An investigation by the Council for Medical Schemes (CMS) has found that three medical aid schemes have unfairly discriminated against black medical practitioners in the past eight years.
The investigation was carried out by the Section 59 Investigation Panel, and found that Medscheme, Discovery Healthcare and the Government Employees Medical Aid Scheme (GEMS) were implicated in unfair discrimination against black doctors.
‘Black’ refers to African, coloured and Indian race groups.
The CMS launched the Section 59 investigation after a complaint was laid by members of the National Health Care Professionals Association (NHCPA) that their members were being racially discriminated against by major medical aid schemes and administrators.
According to the NHCPA, this unfair discrimination has also led to medical aid schemes and administrators withholding payments from their members, and this directly – and negatively – impacts the bottom line of their members’ medical practice businesses. This claim was supported by The Health Professions Council of South Africa (HPCSA).
HPCSA president Dr Tebogo Kgosietsile Letlape gave his testimony and said that the mechanisms the schemes have in place to address issues such as fraud, waste and abuse (FWA) only affect black medical service providers, who are dependent on the direct payment of medical aids.
“The people from affluent communities are not affected by these issues. They have, you know, tap machines, swipe machines. You pay before you are seen, or you pay before you leave. They don’t have creditors. They don’t send accounts. And they are not impacted by this behaviour of medical aids,” he said, as reported by Moneyweb.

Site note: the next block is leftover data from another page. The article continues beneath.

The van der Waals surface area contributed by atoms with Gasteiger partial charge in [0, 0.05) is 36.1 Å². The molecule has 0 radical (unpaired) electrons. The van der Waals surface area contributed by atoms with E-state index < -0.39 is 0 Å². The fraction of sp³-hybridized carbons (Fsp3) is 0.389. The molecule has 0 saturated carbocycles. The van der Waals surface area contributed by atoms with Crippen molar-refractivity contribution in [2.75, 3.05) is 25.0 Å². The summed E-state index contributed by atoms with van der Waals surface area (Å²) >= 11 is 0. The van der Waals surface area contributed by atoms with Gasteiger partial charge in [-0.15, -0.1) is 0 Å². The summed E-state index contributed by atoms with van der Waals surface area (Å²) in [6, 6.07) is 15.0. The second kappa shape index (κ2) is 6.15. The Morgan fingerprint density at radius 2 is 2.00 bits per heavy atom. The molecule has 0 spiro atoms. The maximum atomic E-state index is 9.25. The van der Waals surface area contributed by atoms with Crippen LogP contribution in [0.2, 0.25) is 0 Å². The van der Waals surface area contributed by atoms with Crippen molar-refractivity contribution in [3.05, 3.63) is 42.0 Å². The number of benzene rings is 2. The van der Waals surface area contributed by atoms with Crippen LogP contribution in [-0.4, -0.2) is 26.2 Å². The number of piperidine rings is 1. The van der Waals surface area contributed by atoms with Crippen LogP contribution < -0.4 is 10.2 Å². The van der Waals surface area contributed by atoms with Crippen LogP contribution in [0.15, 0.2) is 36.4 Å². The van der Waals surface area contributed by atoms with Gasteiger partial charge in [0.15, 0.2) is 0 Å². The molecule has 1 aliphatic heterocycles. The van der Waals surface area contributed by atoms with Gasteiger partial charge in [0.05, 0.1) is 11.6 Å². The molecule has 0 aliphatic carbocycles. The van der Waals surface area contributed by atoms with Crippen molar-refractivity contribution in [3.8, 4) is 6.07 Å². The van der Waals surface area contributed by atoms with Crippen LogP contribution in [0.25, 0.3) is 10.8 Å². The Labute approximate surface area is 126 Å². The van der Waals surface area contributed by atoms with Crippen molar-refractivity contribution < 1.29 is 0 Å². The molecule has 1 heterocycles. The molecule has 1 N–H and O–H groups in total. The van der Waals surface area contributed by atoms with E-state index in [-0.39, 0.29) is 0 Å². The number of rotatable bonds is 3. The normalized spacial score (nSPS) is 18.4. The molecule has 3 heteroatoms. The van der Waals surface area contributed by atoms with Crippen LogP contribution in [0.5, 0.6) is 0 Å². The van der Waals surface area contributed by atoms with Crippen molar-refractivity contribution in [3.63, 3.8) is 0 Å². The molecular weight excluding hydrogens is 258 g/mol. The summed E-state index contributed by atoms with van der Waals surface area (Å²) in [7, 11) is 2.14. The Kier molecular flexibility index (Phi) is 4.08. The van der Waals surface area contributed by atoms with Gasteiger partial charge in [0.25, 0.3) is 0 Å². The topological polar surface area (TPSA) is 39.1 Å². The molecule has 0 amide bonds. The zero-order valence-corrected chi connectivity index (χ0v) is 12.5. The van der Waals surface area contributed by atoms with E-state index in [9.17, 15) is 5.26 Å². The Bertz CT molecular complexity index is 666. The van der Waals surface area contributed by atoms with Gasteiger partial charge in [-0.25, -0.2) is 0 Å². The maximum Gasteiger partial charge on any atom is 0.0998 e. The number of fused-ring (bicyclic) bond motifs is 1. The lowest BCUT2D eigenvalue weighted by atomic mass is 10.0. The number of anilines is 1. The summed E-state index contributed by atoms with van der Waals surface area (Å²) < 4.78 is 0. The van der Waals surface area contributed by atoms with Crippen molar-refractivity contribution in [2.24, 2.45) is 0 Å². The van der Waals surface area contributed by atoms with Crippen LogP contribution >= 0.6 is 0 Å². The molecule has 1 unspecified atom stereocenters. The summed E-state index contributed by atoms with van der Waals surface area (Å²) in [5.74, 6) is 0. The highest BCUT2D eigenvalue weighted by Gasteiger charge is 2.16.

Between 2012 and 2019, black medical practitioners were 1.4 times more likely to have been classified by the three medical aid schemes to have committed FWA. This is viewed as unfair racial discrimination.
The panel was informed that during FWA investigations, the affected medical practitioners were provided with “minimal communication” regarding the status of the investigations.
“This left providers in a position where they were being asked for information without any context or explanation about what it was the scheme was seeking to verify…. This vagueness made it difficult for the providers to respond,” the report found.
Each scheme and administrator identified in the complaints denied that there was unfair racial discrimination in their FWA investigation process.
The report was released on Tuesday, January 19 when the Gauteng High Court ruled that the interdict to prevent the report from being released by Gems and the Healthcare Funders had to be struck off the roll.
The application by Gems and the Healthcare Funders was heard on Sunday, January 17.
The implicated parties have until March 1 to provide the panel with their views on the interim report before a final report will be released.